A few weeks back, the adverts for Black Mirror caught my eye. I’m a lover of anything a little different and clever. I’m one of those irritating people who enjoy David Lynch and (to a lesser extent) Lars Von Trier and am quick to bore any too incapacitated to flee about their use of allusion, symbolism and so on. Yes, I really should be shot.
I am not, however, a fan of Charlie Brooker. This is down to pure jealousy – Deb enjoys his work and many’s the time when I’ve been talking to her about genuinely riveting subjects (like the benefits of AC over DC motors) only to realise she’s zoned out, eyes wide, pupils large, gazing into the glorious writings of her Charlie.
When asked what she particularly likes about the Brook-meister, Deb says that it is because he recognises the immensity of his subjects (television, for instance) whereas so much of what she normally reads deals with minutiae (albeit important ones). This appeals to me – so much of what I love about Greek Literature, not to mention science fiction, is the concept of meta-text. Brooker gets this. He is also able to write about his subjects with a visceral strength and bravery which is powerful to say the least.
I liked Dead Set, his Zombie meets Big Brother mini-series. He was able to take on board all the elements of reality tv and meld them beautifully with the best bits of Romero. I had problems with a few of the characters and, although there were comic elements, the entire thing felt a little flat*.
Even so, I was excited. I had no idea of the subject of the piece, but the advert looked bright and punchy and raw. Deborah and I decided to watch it. Then I read the review in the Radio Times.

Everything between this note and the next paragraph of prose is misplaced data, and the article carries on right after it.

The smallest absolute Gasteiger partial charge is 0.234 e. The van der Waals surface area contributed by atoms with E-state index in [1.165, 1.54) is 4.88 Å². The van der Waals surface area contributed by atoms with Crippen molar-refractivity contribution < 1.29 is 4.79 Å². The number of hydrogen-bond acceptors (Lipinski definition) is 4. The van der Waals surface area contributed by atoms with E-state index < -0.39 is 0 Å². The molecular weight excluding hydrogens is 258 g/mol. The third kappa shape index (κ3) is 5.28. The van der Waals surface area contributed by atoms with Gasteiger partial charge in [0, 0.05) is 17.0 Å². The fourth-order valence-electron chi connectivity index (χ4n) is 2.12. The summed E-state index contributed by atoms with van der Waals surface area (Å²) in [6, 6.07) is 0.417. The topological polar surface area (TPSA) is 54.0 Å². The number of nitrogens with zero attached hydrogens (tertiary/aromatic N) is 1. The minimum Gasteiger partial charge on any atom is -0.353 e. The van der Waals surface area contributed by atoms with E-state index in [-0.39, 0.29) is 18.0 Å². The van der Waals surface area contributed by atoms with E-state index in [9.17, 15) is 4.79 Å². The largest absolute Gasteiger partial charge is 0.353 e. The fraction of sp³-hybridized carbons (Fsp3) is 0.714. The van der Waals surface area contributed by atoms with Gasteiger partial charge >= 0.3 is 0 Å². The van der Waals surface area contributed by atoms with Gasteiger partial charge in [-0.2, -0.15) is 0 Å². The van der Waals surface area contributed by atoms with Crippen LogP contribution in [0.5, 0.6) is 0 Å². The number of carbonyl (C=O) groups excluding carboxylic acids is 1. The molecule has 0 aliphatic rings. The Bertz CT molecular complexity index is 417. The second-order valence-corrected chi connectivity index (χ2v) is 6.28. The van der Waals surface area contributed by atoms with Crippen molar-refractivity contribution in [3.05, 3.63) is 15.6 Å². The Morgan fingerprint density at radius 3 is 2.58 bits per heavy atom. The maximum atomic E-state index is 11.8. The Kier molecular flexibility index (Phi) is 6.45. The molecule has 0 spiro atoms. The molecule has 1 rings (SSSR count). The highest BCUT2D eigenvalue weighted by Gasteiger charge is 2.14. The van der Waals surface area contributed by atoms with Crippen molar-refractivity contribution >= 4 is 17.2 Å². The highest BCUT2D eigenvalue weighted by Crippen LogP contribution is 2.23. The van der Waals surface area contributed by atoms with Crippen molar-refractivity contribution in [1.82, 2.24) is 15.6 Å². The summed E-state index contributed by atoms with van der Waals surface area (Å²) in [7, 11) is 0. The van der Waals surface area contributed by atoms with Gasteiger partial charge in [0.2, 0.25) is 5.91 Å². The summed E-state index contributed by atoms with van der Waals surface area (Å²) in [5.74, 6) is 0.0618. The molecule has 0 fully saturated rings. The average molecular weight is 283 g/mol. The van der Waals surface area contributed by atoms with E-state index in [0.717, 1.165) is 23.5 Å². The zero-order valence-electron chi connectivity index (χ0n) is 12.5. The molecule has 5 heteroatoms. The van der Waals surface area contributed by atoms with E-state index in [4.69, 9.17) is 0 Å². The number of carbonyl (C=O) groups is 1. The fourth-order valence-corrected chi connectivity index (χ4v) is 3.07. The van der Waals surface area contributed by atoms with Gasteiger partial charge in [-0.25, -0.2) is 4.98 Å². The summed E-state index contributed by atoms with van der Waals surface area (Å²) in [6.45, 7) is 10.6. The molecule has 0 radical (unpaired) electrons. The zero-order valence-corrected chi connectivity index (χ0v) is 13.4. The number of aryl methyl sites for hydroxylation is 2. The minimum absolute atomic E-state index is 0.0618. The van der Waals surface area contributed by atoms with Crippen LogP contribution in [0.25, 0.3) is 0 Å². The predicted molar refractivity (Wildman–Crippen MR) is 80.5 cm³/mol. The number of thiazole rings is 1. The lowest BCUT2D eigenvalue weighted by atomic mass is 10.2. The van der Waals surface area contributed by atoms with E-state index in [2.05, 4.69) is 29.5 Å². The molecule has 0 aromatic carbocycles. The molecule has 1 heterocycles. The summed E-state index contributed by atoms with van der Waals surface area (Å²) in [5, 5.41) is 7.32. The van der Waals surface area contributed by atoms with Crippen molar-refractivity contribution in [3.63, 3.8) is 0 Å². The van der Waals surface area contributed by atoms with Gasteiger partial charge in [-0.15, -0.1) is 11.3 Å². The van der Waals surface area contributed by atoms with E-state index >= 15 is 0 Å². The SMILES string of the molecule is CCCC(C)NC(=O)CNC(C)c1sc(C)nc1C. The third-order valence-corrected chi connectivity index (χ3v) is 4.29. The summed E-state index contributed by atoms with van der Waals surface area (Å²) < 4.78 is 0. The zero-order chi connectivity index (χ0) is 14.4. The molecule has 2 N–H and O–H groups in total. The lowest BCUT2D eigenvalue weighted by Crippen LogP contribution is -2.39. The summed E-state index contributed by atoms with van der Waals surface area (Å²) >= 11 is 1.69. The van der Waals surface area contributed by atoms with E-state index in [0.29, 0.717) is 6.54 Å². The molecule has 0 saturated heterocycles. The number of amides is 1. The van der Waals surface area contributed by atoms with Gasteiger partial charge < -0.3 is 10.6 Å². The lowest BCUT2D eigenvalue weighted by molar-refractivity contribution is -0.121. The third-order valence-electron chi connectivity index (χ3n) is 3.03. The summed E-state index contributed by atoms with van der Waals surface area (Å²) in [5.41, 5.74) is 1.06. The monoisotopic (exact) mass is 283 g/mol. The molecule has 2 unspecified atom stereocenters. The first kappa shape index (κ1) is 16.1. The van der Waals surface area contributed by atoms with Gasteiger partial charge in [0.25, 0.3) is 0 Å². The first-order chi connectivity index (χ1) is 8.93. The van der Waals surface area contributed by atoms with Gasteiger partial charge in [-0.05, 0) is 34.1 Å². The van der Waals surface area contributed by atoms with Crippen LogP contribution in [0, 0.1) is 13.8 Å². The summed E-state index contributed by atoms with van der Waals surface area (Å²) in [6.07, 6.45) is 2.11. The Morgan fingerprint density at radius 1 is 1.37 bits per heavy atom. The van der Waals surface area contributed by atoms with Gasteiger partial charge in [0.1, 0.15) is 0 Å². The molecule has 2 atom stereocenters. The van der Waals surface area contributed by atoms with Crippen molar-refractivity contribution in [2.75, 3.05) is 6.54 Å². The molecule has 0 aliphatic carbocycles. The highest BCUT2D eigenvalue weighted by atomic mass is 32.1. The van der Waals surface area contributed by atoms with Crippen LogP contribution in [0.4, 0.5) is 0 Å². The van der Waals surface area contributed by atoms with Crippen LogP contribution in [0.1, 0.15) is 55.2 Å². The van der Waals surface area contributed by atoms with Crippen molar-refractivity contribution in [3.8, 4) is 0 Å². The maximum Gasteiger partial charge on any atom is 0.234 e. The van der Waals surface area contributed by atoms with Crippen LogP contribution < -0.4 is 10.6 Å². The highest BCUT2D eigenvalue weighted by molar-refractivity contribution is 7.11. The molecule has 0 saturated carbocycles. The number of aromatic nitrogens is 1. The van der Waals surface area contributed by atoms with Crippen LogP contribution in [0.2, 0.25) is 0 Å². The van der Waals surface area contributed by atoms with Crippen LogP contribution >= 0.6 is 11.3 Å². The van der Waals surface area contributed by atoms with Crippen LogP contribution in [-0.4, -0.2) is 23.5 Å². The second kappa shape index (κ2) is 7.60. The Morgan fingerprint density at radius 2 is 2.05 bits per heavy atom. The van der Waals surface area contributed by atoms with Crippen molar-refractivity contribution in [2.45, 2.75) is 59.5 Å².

Hmmm. It definitely was the first time I’ve read anything about bestiality in a TV guide before. And the shock was enough to put my back up. I couldn’t see how the narrative could possibly work, and I feared the inevitable messages and their depressing presentations. Even so, we gave it a chance.
I must point out here – I am not a prude in any way, shape or form. If I had been, I’d have not survived my degree. I’ve read and analysed literature involving paedophilia, rape, incest and more scatological references than we’re used to in our society. Bestiality isn’t exactly new to Greek myth either – Pasiphae’s story was only different because she really wanted to get jiggy with a farm yard animal. So I wasn’t upset because of the subject matter being presented. Whether I felt it was appropriate that it was being shown at 9pm is another matter, but one I won’t be going in to.
So what did I think? Frankly, I was angry.
I didn’t expect to be so angry. I’m quite a calm person usually. But this really hit nerves. It was designed to hit nerves. Again, I don’t object to that – that’s the point of good narrative. Poliakoff’s Shooting the Past hit nerves and that’s one of my favourite pieces of television. Why, then, was I angry?
When you set about hitting nerves, you have a responsibility. I would classify The National Anthem as a tragedy. The Prime Minister is a tragic hero – fighting the great power of fate, blind to the conclusion we can all see coming as soon as we looked at page 62 of the Radio Times. And this is a good thing. Society needs tragedy. The drama festivals of Athens looked after the mental and spiritual health of its audience – draining them of badness through the emotional turmoil and release. A reduction in the quality of tragedy becomes part of the reason for a reduction in the status of Athens as a whole in Aristophanes’ Frogs. This means that tragedians have a huge responsibility to wield their pen responsibly.
Firstly, I have to say, I found the subject matter distasteful. This was a story about rape (not of the pig, I must clarify, although I did look at my bacon sandwich with more sympathy this afternoon, I can tell you) and I feel that because the subject of the rape was male and because he was not penetrated, the care that would otherwise have been taken, was not. If this had been a story about a female prime minister forced to commit a sex act on live television, then I don’t think it would have been filmed.